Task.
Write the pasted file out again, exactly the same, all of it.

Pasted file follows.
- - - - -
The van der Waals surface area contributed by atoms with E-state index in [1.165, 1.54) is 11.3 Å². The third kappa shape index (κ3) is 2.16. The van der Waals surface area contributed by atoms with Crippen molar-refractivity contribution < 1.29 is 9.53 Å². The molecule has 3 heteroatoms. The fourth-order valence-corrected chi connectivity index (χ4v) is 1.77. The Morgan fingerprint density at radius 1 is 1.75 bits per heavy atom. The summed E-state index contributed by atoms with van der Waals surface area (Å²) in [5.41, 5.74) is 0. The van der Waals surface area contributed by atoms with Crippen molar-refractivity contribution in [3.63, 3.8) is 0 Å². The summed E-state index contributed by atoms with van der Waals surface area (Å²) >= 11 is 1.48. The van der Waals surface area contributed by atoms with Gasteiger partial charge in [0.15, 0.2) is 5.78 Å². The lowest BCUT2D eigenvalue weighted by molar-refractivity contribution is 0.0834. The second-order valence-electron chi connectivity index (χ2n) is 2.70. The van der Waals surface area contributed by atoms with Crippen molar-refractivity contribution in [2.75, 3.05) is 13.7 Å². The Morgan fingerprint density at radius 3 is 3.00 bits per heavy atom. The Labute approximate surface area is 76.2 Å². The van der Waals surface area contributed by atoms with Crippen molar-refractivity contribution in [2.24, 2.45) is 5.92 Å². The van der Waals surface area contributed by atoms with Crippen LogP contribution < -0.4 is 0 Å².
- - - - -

The van der Waals surface area contributed by atoms with E-state index in [1.165, 1.54) is 11.3 Å². The third kappa shape index (κ3) is 2.16. The van der Waals surface area contributed by atoms with Crippen molar-refractivity contribution < 1.29 is 9.53 Å². The molecule has 3 heteroatoms. The fourth-order valence-corrected chi connectivity index (χ4v) is 1.77. The Morgan fingerprint density at radius 1 is 1.75 bits per heavy atom. The summed E-state index contributed by atoms with van der Waals surface area (Å²) in [5.41, 5.74) is 0. The van der Waals surface area contributed by atoms with Crippen molar-refractivity contribution in [3.63, 3.8) is 0 Å². The summed E-state index contributed by atoms with van der Waals surface area (Å²) >= 11 is 1.48. The van der Waals surface area contributed by atoms with Gasteiger partial charge in [0.15, 0.2) is 5.78 Å². The lowest BCUT2D eigenvalue weighted by molar-refractivity contribution is 0.0834. The second-order valence-electron chi connectivity index (χ2n) is 2.70. The van der Waals surface area contributed by atoms with Crippen molar-refractivity contribution in [2.75, 3.05) is 13.7 Å². The Morgan fingerprint density at radius 3 is 3.00 bits per heavy atom. The Labute approximate surface area is 76.2 Å². The van der Waals surface area contributed by atoms with Crippen molar-refractivity contribution in [2.24, 2.45) is 5.92 Å². The van der Waals surface area contributed by atoms with Crippen LogP contribution < -0.4 is 0 Å².